I have found that the scales work fairly well if you have one at home and use it consistently, same time each day. Given the day to day hydration variations that we can have, it is only good within a point of two. I found that using a moving average of daily measurements worked well - as I was losing, I may have seen BF readings in the 32's and 33's, after some time I would start seeing 31's and the 33's dropped away, so I was consistently in the 31-32 range, and so on. It couldn't reliably show may anything closer, but that's a pretty good ballpark. How much variation would one see if you did a DEXA or dunking every day (I suspect similar, but maybe a bit narrower bandwidth on the variation.) Using this method, the scale was pretty consistent with the water dunkings that I had done.

The way the scales are used in gyms and doctors' offices - read at month or more intervals - they are of limited value (even detrimental) as the variations from time of day and day to day hydration levels overwhelm whatever true changes have actually happened since the last reading. I played with the one in our surgeon's office when my wife was going through her surgery, and over the couple of weeks that we were in town for it, I had "gained" about 10 lb of muscle mass with no weight change. Right - from walking around the hospital and SF some every day!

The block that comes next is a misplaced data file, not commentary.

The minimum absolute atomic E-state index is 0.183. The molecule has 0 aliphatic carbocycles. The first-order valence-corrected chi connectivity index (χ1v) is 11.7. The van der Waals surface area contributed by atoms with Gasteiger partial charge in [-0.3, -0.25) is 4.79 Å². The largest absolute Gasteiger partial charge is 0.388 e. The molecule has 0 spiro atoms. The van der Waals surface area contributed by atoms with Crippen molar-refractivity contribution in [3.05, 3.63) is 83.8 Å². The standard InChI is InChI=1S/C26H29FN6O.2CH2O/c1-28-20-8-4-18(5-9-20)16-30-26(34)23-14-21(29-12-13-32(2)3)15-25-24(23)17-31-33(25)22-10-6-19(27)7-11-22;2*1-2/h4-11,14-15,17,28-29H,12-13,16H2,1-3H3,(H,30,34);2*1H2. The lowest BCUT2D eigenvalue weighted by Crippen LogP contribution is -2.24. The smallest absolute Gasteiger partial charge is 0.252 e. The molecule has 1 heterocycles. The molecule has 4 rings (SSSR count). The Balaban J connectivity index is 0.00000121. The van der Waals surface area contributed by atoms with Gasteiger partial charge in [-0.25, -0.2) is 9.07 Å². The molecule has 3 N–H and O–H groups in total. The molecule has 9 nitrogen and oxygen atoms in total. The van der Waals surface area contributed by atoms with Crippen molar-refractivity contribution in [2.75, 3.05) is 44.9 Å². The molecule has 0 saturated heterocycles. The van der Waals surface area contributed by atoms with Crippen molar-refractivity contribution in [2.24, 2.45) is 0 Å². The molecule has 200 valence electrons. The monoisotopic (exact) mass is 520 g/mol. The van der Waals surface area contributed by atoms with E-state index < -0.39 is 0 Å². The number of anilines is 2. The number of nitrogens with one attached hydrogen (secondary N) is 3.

For the OP, if you can, try to use their scale each time you go to the gym, preferably before working out and dehydrating yourself, and keep track that way. Your readings may or may not be "accurate" on an absolute basis, but relative to where you are now and in the future, it should give some useful insight into your progress,

Note, that mid teens BF% is quite lean for a woman (though about average, or "normal" for a man,) while mid 20's is "normal" for a woman. Mid teens was my target when I was in losing mode.

Good luck in further progress!